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Whereas, if you look at the README for node-fibers, you’ll see this pleasant-looking example:
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That looks pretty sweet. It’s a synchronous version of
that doesn’t block the main thread. This seems like a nice combination
of the sequential style of synchronous code but with the
responsiveness of non-blocking I/O. Why wouldn’t we want something
like this in ECMAScript?
Coroutines are almost as pre-emptive as threads
Once you add coroutines, you never know when someone might call
yield. Any function you call has the right to pause and resume you
whenever they want, even after any number of spins of the event
loop. Now any time you find yourself modifying state, you start
worrying that calling a function might interrupt some code you
intended to be transactional. Take something as simple as swapping a
couple fields of an object:
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What happens if
munge does a
yield and only resumes your code
after a few other events fire? Those events could interact with
and they’d see it in this intermediate state where both
obj.bar are the same value, because
obj.bar hasn’t yet been
We’ve seen this movie before. This is just like Java’s threads, where any time you’re working with state, you have to worry about who might try to touch your data before it reaches a stable point. To be fair, life is actually far worse in Java, where almost every single basic operation of the language can be pre-empted. But still, with coroutines, every function call becomes a potential pre-emption point.
Host frames make coroutines unportable
engine doesn’t use a stack (and they all do), coroutines would have to
be able to save a stack on the heap and restore it back on the stack
host language (usually C++)? Some engines implement functions like
Array.prototype.forEach in C++. How would they handle code like
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Other languages with coroutines take different approaches. Lua allows implementations to throw an error if user code tries to suspend host activations. This would simply be unportable, since different engines would implement different standard libraries in C++.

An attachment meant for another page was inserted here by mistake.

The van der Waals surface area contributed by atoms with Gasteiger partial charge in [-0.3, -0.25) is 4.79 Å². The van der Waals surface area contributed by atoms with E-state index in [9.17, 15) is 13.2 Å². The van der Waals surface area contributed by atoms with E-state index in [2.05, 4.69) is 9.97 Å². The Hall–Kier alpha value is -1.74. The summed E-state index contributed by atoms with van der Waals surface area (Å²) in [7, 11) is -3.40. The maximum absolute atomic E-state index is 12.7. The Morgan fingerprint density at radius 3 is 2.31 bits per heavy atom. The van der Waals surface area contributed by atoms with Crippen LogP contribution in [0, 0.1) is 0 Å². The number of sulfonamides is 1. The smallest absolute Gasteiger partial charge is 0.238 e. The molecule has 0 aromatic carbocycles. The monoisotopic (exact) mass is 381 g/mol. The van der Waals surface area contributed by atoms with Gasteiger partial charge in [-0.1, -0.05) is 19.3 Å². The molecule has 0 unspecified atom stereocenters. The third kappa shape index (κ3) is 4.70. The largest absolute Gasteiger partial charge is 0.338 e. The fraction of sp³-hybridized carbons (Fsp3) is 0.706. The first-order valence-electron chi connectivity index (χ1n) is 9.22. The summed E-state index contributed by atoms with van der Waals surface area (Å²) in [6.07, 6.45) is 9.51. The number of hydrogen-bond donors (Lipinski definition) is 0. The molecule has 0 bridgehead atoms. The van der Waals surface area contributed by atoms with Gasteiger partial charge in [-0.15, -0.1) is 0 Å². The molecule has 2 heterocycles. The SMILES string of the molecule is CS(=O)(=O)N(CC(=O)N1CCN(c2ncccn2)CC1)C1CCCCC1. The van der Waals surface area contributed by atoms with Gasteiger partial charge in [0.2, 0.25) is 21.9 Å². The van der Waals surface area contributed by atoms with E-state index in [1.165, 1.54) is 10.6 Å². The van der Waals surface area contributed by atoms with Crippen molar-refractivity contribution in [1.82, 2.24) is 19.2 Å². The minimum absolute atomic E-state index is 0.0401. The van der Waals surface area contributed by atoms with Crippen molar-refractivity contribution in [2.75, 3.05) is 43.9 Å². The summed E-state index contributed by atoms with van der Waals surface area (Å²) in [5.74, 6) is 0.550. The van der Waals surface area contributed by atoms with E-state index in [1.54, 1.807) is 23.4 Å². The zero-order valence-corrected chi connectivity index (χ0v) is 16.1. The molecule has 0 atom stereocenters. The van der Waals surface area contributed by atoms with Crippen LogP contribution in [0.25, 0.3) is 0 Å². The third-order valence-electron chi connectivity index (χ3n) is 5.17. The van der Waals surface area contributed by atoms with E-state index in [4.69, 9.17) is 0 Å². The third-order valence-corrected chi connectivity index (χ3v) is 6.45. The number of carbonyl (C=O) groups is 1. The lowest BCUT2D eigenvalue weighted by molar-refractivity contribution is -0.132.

The Scheme community tends to demand a lot from their continuations,
so they expect functions like
map to be
suspended. This could mean either forcing all the standard libraries
to be self-hosted, or using more complicated implementation strategies
than traditional stacks.
Simply put: browser vendors are not going to do this. Modern JS engines are extraordinary feats of engineering, and rearchitecting their entire stack mechanism is just not realistic. Then when you consider that these changes could hurt performance of ordinary function calls, well… end of discussion.
Shallow coroutines to the rescue
OK, back to the pyramid of doom. It really does kind of suck. I mean, you could name and lift out your functions, but then you break up the sequential flow even worse, and you get a combinatorial explosion of function arguments for all those upvars.
This is why I’m excited about
are a lot like coroutines, with one important difference: they only
suspend their own function activation. In ES6,
yield isn’t a
function that anyone can use, it’s a built-in operator that only a
generator function can use. With generators, calling a JS function is
as benign as it ever was. You never have to worry that a function call
yield and stop you from doing what you were trying to do.
But it’s still possible to build an API similar to node-fibers. This is the idea of task.js. The fibers example looks pretty similar in task.js:
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The big difference is that the
sleep function doesn’t implicitly
yield; instead, it returns a
task then explicitly
yields the promise back to the task.js
scheduler. When the promise is fulfilled, the scheduler wakes the task
back up to continue. Hardly any wordier than node-fibers, but with the
benefit that you can always tell when and what you’re suspending.
Coroutines no, generators yes